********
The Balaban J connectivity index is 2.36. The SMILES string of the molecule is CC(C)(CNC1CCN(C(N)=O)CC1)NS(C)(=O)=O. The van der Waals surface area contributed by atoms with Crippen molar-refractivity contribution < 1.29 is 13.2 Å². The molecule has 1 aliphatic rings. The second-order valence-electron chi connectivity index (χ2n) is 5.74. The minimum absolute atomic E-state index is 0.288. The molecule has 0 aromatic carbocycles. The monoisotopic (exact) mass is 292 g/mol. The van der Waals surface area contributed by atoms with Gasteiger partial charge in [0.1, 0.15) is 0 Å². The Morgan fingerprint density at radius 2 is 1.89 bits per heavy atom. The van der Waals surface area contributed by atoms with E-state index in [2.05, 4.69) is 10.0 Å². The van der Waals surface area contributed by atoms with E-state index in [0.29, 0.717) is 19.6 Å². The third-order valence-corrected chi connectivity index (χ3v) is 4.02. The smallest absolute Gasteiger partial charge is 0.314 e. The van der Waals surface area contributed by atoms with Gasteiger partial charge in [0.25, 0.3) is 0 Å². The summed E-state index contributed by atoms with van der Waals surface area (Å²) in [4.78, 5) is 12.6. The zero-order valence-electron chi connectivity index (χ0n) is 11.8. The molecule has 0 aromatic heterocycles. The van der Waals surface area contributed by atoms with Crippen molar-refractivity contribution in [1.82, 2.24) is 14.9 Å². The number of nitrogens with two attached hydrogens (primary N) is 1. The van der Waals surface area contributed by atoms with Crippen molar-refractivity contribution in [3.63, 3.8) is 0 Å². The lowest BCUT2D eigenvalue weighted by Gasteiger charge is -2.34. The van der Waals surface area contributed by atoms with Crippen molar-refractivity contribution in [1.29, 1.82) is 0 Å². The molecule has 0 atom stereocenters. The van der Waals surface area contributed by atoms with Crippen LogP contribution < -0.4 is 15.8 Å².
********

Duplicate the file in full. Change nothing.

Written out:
The Balaban J connectivity index is 2.36. The SMILES string of the molecule is CC(C)(CNC1CCN(C(N)=O)CC1)NS(C)(=O)=O. The van der Waals surface area contributed by atoms with Crippen molar-refractivity contribution < 1.29 is 13.2 Å². The molecule has 1 aliphatic rings. The second-order valence-electron chi connectivity index (χ2n) is 5.74. The minimum absolute atomic E-state index is 0.288. The molecule has 0 aromatic carbocycles. The monoisotopic (exact) mass is 292 g/mol. The van der Waals surface area contributed by atoms with Gasteiger partial charge in [0.1, 0.15) is 0 Å². The Morgan fingerprint density at radius 2 is 1.89 bits per heavy atom. The van der Waals surface area contributed by atoms with E-state index in [2.05, 4.69) is 10.0 Å². The van der Waals surface area contributed by atoms with E-state index in [0.29, 0.717) is 19.6 Å². The third-order valence-corrected chi connectivity index (χ3v) is 4.02. The smallest absolute Gasteiger partial charge is 0.314 e. The van der Waals surface area contributed by atoms with Gasteiger partial charge in [0.25, 0.3) is 0 Å². The summed E-state index contributed by atoms with van der Waals surface area (Å²) in [4.78, 5) is 12.6. The zero-order valence-electron chi connectivity index (χ0n) is 11.8. The molecule has 0 aromatic heterocycles. The van der Waals surface area contributed by atoms with Crippen molar-refractivity contribution in [1.82, 2.24) is 14.9 Å². The number of nitrogens with two attached hydrogens (primary N) is 1. The van der Waals surface area contributed by atoms with Crippen molar-refractivity contribution in [3.63, 3.8) is 0 Å². The lowest BCUT2D eigenvalue weighted by Gasteiger charge is -2.34. The van der Waals surface area contributed by atoms with Crippen molar-refractivity contribution in [1.29, 1.82) is 0 Å². The molecule has 0 atom stereocenters. The van der Waals surface area contributed by atoms with Crippen LogP contribution < -0.4 is 15.8 Å².